Saturday, November 30, 2013
On November 23, 2013 Sean Lennon and Charlotte Kemp Muhl's expanded edition of the GOASTT played a melodic and multifaceted musical set at Brooklyn's intimate Union Pool. A small but excitable crowd of 150 to 200 people sprinkled with respected musicians, as well as Lennon's Mother Yoko Ono were on hand to bear witness to a musical display brimming with originality and invention. Backed willingly and professionally by Brooklyn group the 'Invisible Familiars', featuring Jared Samuel, Tim Kuhl and Robbie Mangano the band conquered the Union Pool with psychedelic expressions, unique grooves and far out sounds. The group had been obviously road tested by their shows with Tame Impala and the Flaming Lips and were much tighter as a band than the fantastic show I had witnessed at the end of September in Kingston, NY. http://upstatelive.com/2013/10/09/conjuring-the-goastt-ghost-of-a-saber-tooth-tiger-live-at-the-bsp-lounge/ The group has become not only more aggressive in their approach, but more expansive in their instrumental coloring and communication, especially Lennon's anomalous guitar work.
The band appeared promptly on the diminutive crimson lit stage at 10:30 and immediately opened with a few well timed waves of rippling feedback breakers and Mellotron clouds, segueing nicely into an adrenaline infused 'Jardin du Luxembourg'. Following 'Jardin' the band continued without pause, blending seamlessly into a song off of their upcoming record, a nameless funky workout, irresistible, and solidly locked in place by the rhythm section of Muhl and Kuhl. Spectral and transparent harmonies delicately draped over the hard groove like a cozy winter coat, initiating a swirling musical contrast.
The set was similar to others on the tour, but with a shuffled order, the limited length due to the fact that the band is in the process of building their catalog. Two more new songs came in quick succession again spotlighting dreamy vocal blends and glistening metallic grooves. 'Xanadu' was cultivated into a mantra of flashing Super 8 images and a flexing rhythm encouraging even the most rigid of spectator to move in erotic time with the band. The band had their foot pressed firmly on the gas, there was no letdown in tempo or intensity.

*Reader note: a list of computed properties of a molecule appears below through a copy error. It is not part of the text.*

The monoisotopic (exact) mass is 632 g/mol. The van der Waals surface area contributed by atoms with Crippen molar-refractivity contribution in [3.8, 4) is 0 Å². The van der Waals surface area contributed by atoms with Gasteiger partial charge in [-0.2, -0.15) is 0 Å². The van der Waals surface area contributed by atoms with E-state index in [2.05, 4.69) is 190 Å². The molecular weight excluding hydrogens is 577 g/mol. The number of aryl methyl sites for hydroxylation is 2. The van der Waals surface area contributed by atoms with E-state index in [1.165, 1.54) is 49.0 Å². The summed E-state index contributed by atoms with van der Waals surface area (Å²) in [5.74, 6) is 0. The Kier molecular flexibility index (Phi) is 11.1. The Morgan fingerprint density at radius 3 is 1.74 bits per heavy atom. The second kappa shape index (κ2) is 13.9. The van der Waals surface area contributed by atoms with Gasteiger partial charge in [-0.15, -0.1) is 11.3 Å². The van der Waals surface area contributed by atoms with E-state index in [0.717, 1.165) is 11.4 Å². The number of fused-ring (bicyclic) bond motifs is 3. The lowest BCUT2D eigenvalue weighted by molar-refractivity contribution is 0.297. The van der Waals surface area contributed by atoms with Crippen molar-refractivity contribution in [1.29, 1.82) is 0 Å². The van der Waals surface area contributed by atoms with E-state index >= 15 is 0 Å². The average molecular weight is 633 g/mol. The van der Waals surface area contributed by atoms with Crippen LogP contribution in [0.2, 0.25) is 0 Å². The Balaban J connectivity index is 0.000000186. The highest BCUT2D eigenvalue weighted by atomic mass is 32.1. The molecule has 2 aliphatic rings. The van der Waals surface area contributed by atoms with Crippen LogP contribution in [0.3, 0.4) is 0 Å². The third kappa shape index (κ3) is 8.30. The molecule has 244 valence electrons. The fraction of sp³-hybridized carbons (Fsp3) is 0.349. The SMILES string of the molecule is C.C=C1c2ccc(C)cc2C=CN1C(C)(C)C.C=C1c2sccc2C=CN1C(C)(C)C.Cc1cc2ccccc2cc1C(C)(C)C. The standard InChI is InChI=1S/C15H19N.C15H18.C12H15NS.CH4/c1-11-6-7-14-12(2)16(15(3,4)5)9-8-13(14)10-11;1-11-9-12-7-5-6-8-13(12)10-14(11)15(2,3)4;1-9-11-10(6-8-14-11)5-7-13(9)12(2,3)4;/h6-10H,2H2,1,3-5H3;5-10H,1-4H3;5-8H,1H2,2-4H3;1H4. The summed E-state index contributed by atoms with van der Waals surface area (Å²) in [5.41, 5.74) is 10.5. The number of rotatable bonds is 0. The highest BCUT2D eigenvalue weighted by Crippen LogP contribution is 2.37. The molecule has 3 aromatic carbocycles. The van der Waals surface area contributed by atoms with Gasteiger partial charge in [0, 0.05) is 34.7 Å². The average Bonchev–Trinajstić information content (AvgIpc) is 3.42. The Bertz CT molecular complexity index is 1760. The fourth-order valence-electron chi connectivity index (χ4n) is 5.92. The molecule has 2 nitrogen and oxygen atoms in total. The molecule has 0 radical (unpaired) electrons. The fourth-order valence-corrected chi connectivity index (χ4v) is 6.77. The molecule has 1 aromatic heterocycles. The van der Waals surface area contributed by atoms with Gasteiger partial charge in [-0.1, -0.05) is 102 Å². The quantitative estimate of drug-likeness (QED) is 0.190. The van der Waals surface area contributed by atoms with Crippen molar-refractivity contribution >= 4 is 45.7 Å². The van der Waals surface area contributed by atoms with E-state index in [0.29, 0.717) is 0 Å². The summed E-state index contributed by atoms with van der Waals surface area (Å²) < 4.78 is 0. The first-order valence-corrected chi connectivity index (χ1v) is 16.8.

The mid section of the set continued in much of the same impressive fashion, with the GOASTT revealing musical mysteries during their slow musical wade through thick seas of psychedelic jelly. Lennon's guitar prowess was on full display during 'Charlotte's Song(?)' a track thematically channeling South Africa through thumping tribal percussion and a majestic guitar exploration by Lennon. Charlotte's vocals sweet and warm, a welcoming whisper amidst the cacophony of instrumentation. 'Midnight Sun', loving referred to as 'Midninght Schlong' from the stage, wore a groove pinned on its chest that brought to mind the Harrison/Clapton classic 'Badge'. Mangano and Lennon collaborated on a shaky phased dual guitar line that shimmered under the fractal light from the gentle evening glow.